Liaise with public and private land managers responsible for areas of forested habitat within the species' range, particularly where there is potential disturbance due to recreational use or other activity. Take measures such as reducing access to susceptible areas, to ensure that vegetation is maintained and disturbance is minimised around first and second order streams.Area
Implement feral animal control, using appropriate techniques, in catchments where these animals are having significant impacts on important populations.Area
Conduct targeted survey for the species in suitable habitat, across its historical range, including the south coast, southern ranges and Blue Mountains. Also document the distribution and any co-occurrence of yabbies.Area
Liaise with local canyoning groups and peak bodies to raise awareness about the species' importance and its potential occurrence in the area. Develop a waterproof brochure or app to facilitate identification and reporting of sightings by amateurs.Area
Liaise with agricultural landholders about the species' presence and the importance of reducing damage (e.g. from cattle) to and restoring riparian habitat. Where appropriate, negotiate agreements (preferably in-perpetuity covenants) to protect areas of habitat in the long term.Site
Conduct genetic research to resolve the taxonomy within this species. The outcome is likely to elevate the conservation status of resultant species.State

How will this species be managed?

Key management sites for this threatened species are being identified by the NSW Government and other program partners, where feasible, cost-effective and beneficial management actions can be undertaken. Currently, 4 management sites have been identified for this threatened species.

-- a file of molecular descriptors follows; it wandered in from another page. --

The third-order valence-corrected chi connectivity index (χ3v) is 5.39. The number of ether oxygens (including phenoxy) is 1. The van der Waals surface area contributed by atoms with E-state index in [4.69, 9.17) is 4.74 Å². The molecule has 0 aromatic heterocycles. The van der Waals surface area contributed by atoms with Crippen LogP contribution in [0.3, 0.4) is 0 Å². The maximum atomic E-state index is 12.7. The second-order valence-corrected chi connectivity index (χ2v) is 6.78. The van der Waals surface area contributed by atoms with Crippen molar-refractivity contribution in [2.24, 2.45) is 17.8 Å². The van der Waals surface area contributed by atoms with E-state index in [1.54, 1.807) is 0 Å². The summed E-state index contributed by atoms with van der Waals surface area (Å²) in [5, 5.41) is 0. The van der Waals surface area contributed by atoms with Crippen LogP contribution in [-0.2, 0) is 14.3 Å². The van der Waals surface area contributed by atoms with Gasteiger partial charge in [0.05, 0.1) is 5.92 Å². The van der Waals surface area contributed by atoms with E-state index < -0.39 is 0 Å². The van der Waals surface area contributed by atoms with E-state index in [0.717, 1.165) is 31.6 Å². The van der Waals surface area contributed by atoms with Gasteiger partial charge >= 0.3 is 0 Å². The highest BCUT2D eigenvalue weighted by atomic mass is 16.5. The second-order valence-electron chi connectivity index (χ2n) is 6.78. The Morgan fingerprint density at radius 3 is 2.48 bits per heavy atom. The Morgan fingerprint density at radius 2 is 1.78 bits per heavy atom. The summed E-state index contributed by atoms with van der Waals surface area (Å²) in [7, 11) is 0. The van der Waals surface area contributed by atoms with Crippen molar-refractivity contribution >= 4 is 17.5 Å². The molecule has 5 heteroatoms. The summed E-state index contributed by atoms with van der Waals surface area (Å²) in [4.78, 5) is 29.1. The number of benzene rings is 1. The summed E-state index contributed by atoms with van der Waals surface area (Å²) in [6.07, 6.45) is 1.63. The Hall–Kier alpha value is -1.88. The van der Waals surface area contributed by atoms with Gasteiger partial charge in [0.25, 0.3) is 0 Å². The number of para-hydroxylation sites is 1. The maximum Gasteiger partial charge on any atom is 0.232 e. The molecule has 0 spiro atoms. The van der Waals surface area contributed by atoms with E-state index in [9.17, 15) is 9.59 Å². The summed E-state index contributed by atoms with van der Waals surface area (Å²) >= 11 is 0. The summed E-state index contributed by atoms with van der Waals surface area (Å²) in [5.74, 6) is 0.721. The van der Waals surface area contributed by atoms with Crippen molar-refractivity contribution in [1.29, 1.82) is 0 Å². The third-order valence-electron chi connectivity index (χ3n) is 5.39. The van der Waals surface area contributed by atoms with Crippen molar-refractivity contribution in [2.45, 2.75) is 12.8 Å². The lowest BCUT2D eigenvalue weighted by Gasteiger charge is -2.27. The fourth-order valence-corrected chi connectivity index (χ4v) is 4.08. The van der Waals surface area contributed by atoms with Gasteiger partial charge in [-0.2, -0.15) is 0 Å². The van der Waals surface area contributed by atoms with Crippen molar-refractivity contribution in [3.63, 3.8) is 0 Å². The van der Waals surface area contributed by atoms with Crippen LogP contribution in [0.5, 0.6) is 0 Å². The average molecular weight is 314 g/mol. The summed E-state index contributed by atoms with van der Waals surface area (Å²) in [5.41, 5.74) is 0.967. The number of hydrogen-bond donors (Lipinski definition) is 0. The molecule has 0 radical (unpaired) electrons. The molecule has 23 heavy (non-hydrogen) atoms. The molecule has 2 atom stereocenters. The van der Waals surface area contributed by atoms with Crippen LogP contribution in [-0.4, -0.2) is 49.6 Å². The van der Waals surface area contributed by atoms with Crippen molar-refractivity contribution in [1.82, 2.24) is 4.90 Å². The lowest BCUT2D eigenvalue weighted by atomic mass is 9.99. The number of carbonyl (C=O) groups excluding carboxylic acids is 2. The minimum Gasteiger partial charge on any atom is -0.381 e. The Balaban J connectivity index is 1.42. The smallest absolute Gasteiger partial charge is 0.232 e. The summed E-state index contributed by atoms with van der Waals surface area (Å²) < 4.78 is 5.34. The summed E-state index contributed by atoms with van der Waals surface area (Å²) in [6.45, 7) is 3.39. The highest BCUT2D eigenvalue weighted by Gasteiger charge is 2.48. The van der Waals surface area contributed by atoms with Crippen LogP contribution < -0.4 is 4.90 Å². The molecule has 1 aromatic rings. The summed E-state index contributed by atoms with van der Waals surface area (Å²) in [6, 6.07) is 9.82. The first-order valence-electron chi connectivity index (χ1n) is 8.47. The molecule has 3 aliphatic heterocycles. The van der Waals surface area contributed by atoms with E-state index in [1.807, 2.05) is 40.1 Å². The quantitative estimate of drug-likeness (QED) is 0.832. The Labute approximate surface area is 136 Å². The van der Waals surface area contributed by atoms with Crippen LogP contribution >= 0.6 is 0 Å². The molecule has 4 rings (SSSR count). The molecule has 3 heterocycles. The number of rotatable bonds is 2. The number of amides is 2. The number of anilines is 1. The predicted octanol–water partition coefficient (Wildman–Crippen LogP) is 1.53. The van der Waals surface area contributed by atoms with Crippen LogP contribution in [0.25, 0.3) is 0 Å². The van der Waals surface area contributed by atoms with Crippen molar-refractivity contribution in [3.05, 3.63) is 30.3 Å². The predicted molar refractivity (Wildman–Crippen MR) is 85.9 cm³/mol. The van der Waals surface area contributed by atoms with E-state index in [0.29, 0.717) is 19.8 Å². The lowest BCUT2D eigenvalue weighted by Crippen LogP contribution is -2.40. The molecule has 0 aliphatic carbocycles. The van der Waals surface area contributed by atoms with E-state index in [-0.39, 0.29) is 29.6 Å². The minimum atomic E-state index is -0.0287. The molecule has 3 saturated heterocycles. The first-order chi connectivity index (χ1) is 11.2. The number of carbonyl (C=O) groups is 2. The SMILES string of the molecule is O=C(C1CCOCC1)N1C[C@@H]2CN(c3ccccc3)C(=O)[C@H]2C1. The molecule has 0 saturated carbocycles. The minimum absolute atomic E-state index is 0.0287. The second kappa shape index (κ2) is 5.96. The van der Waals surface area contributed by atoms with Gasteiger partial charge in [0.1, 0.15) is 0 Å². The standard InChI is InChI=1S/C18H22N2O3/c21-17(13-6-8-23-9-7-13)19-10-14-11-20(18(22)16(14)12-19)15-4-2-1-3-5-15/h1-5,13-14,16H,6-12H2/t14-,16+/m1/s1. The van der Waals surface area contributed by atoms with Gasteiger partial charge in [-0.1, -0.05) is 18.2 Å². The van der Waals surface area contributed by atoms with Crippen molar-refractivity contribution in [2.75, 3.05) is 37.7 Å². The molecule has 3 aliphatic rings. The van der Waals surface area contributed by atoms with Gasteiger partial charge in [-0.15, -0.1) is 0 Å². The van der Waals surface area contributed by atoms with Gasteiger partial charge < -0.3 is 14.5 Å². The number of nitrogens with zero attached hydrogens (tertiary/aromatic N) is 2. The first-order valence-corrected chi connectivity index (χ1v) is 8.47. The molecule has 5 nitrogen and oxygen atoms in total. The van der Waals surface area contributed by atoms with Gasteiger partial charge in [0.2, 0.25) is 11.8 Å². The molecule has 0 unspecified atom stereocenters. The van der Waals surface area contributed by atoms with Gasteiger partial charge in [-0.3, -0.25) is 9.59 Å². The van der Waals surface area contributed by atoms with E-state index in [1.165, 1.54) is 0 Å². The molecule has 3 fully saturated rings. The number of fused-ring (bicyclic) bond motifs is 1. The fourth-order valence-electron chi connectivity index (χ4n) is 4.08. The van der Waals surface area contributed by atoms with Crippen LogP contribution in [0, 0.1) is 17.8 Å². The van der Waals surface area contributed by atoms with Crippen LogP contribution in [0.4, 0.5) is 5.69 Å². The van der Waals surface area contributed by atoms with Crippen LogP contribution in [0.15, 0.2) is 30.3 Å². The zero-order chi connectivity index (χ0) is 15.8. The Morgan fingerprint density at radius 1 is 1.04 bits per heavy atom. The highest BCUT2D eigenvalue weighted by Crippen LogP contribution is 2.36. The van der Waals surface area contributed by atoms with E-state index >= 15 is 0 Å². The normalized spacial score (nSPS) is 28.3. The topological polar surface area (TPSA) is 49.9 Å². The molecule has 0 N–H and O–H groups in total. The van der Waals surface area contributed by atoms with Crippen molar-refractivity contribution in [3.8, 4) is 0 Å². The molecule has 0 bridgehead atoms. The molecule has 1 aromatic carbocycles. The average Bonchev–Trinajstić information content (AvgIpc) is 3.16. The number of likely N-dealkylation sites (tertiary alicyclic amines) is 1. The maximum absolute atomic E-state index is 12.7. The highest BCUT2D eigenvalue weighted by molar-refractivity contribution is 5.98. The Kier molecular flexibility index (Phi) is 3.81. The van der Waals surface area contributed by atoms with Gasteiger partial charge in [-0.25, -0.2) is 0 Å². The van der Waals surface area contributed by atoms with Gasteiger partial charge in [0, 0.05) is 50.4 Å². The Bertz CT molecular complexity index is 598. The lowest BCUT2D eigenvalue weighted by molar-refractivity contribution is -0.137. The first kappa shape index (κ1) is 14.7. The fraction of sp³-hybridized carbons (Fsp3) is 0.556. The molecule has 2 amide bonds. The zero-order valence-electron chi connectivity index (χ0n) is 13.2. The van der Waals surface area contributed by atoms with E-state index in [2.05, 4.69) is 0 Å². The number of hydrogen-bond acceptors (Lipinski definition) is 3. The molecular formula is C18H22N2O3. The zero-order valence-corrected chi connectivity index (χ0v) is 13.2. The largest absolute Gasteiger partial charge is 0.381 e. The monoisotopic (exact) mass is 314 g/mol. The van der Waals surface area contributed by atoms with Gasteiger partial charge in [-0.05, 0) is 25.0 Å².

Management sites

Click on column headers to sort
Site nameSite typeStatusLocal government area (LGA)
Dorrigo and New England National Parks Priority management siteActive Armidale Regional, Bellingen, Coffs Harbour, Kempsey, Nambucca Valley 
Werrikimbe and Barrington Tops National Parks and Copeland Tops State Conservation Area Priority management siteActive Dungog, Kempsey, Mid-Coast, Port Macquarie-Hastings, Singleton, Upper Hunter, Walcha 
NSW Eastern Slopes and Ranges Contributing site (funding opportunity)Proposed Armidale Regional, Bellingen, Blacktown, Blue Mountains, Central Coast, Cessnock, Clarence Valley, Dungog, Glen Innes Severn, Hawkesbury, Hornsby, Kempsey, Lake Macquarie, Lithgow City, Maitland, Mid-Coast, Nambucca Valley, Newcastle, Oberon, Penrith, Port Macquarie-Hastings, Port Stephens, Singleton, Tamworth Regional, Tenterfield, The Hills Shire, Upper Hunter, Upper Lachlan Shire, Walcha, Wollondilly 
Watagans, Blue Mountains and Kanangra-Boyd National Parks Priority management siteActive Blue Mountains, Central Coast, Cessnock, Hawkesbury, Hornsby, Lake Macquarie, Lithgow City, Mid-Western Regional, Muswellbrook, Oberon, Singleton, The Hills Shire, Upper Hunter, Upper Lachlan Shire, Wingecarribee, Wollondilly 

Are you or is someone you know doing conservation work for this species or in this area?

Contact us to tell us about the work. Your input will help OEH evaluate the status of threatened species and provide a broader picture of conservation work across NSW.